The Town has community digital signs at two locations:
Fifth Ave and Glenbow Dr
Griffin Rd across from the Protective Services Centre
If you represent a local non-profit or community organization, you may request space on the digital signs to help promote your programs and events. Communications staff layout, upload and schedule all digital sign content.
no requests accepted more than six months in advance
space on signs is available on a first-come, first-served basis
The Town of Cochrane reserves the right to bump any message for an urgent Town message.
Town Roads and Communications worked with representatives from Cochrane Tourism and Economic Development as well as designers from Bond Creative to develop a theme and topics. The group decided that honouring our history was the right thing to do, so after a lot of discussion and research, Bond designed six banners that are alternated on light posts on our main thoroughfares.
The banners were manufactured by Little Monkey Metalworks in Okotoks, and are powder-coated steel: they are durable, nearly completely weatherproof, long-lasting and attached securely; with the cut-out portions, they will easily let our Cochrane wind through.
The new banners were unveiled during Centre Avenue opening celebrations in September 2013, and then installed along Fifth Avenue and Main Street.
We consulted with local artist Roland Rollinmud and identified Chief Walking Buffalo (Tatanga Mani) as the right figure to represent Cochrane’s relationship with our First Nations neighbours. Walking Buffalo was born in Morley on March 20, 1871 and died on December 26, 1967. In his 96 years, Walking Buffalo worked tirelessly to promote forgiveness, peace and understanding among all peoples. He travelled the world with a message that still resonates: “Stop hating each other and start being brothers the way the Great Spirit intended.” Walking Buffalo’s regalia resides at the Whyte Museum of the Canadian Rockies in Banff.
If it wasn’t for the railway, Cochrane might not be here, at least not in this location. Canadian Pacific Railway granted the town site in 1885 and named it in honour of Senator Matthew Henry Cochrane, the man who established the Cochrane Ranche in 1881. Before World War I, Cochrane was home to a stone quarry, dairy, creamery, sawmill and brickyards, all industries that relied on the railway for their success. Even though those industries are no longer operating here, CP still uses the line that runs through Cochrane; it’s part of the main east-west route across Canada.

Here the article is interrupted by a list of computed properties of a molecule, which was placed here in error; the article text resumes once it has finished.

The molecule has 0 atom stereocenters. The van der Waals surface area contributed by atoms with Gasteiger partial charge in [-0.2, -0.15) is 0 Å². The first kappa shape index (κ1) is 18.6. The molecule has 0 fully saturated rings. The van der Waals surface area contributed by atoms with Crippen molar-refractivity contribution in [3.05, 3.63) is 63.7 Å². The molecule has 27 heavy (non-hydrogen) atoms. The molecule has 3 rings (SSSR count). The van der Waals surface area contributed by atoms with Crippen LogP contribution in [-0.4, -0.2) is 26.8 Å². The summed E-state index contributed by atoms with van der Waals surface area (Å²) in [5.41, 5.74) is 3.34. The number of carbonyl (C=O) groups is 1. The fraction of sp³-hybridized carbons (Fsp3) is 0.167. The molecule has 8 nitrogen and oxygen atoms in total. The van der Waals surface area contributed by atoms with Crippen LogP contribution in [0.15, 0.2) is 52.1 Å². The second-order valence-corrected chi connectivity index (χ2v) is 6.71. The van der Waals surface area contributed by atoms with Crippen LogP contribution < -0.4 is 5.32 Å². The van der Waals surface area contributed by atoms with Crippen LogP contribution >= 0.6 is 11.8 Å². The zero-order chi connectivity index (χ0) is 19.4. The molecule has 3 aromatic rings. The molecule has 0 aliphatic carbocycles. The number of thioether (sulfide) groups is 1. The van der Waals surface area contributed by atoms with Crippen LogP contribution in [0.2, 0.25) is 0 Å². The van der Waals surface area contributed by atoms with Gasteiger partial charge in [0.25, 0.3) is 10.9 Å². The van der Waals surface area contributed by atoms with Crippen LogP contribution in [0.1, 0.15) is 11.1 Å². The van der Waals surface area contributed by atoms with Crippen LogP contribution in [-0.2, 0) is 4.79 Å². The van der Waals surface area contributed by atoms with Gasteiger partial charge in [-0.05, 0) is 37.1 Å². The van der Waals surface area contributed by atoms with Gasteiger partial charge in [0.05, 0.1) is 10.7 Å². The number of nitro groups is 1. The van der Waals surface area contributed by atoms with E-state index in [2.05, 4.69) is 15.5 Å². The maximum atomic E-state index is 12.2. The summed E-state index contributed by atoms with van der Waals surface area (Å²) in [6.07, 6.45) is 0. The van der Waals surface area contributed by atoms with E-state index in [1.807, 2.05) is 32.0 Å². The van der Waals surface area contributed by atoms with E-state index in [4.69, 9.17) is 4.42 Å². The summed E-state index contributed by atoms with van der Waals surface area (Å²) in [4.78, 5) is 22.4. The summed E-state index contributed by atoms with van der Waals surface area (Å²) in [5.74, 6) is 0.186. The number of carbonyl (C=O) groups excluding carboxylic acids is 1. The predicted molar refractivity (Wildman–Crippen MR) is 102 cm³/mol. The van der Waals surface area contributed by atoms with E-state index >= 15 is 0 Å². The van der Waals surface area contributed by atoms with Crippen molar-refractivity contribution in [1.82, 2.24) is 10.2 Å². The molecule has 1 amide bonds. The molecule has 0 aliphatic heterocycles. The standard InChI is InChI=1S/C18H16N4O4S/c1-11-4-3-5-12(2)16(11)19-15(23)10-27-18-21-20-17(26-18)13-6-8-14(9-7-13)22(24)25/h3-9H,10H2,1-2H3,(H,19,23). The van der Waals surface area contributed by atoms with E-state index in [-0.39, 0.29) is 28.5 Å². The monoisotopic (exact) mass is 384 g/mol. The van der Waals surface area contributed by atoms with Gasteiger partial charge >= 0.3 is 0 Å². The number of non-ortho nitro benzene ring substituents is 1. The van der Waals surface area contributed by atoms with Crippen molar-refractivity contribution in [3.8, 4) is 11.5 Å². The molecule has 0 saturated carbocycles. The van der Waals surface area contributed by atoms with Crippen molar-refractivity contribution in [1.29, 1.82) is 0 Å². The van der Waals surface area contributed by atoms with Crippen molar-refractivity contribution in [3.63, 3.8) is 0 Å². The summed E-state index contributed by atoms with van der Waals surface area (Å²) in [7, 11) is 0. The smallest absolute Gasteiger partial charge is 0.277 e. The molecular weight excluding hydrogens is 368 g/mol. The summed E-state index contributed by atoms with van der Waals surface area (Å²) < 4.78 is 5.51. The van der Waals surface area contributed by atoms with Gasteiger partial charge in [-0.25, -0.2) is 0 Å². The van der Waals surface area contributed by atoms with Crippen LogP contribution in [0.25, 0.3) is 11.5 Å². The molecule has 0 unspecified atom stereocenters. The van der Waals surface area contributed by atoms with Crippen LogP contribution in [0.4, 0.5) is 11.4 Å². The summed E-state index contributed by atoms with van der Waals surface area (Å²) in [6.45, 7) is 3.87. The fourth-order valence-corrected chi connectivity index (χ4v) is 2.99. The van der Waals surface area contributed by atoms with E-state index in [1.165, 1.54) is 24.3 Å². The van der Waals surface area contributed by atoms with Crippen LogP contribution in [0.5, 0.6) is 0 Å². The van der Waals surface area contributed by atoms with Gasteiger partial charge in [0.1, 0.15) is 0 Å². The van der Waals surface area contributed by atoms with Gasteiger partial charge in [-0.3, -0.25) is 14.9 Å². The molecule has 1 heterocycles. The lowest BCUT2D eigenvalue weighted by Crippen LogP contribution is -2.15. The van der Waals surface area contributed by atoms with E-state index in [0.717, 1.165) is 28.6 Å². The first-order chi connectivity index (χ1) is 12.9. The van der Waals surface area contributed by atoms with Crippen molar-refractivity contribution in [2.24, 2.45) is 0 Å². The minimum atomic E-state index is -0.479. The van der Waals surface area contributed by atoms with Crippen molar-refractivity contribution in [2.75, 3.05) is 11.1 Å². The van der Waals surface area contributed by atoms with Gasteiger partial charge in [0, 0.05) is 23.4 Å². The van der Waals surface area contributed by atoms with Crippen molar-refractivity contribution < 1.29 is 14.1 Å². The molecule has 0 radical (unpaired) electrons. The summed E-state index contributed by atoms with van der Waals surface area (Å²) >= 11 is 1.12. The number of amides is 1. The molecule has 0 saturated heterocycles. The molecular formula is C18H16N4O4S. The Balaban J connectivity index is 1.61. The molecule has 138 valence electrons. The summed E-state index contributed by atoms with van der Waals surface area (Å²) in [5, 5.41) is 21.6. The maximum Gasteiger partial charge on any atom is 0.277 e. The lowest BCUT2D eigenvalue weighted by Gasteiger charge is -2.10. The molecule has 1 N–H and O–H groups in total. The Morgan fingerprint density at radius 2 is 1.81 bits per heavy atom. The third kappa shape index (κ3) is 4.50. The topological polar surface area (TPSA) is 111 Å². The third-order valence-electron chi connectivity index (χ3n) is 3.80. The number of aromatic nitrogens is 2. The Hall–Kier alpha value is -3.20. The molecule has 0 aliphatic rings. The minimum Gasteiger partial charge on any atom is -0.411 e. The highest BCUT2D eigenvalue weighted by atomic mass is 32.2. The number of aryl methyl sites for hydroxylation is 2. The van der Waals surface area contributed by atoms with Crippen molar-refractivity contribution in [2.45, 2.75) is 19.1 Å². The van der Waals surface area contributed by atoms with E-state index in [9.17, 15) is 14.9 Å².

Cochrane’s Men of Vision statue in the Cochrane Ranche is a tribute to everyone who settled here and worked on the land. The Pioneering Women street banner honours the role of women in those challenging times and the importance of families in the growth and success of Cochrane and area. Some of those pioneering women were matriarchs of important Cochrane families whose descendants still live here and contribute to the community today.
Given that the Town of Cochrane is named after the first large-scale rancher in the area, it makes sense that ranching is represented on Town banners. Ranches in and around Cochrane raised cattle and horses and grew crops; they attracted workers, families, adventurers, visionaries and investors of all types. There are working ranches in this area that continue the ranching way of life.
Early ranch workers took many of their everyday tasks and turned them into competitive events. Rodeos were held everywhere men (and sometimes women) worked with horses and cattle. Modern rodeos include saddle bronc riding, bareback riding, bull riding, steer wrestling, roping and ladies barrel racing — the only ladies event in pro rodeo. The Cochrane Lions’ Labour Day Rodeo has been held here since 1968.
Senator Matthew Henry Cochrane was an industrialist, livestock breeder and politician from Lower Canada who established the 109,000-acre Cochrane Ranche in 1881 — the largest ranching operation in Western Canada. Despite a significant investment in land and livestock, and government support (low-cost grazing rights on crown lands and duty exemptions), the first two years were difficult. The ranching operating became less and less viable, and in 1888, the property was subdivided and sold as homesteads.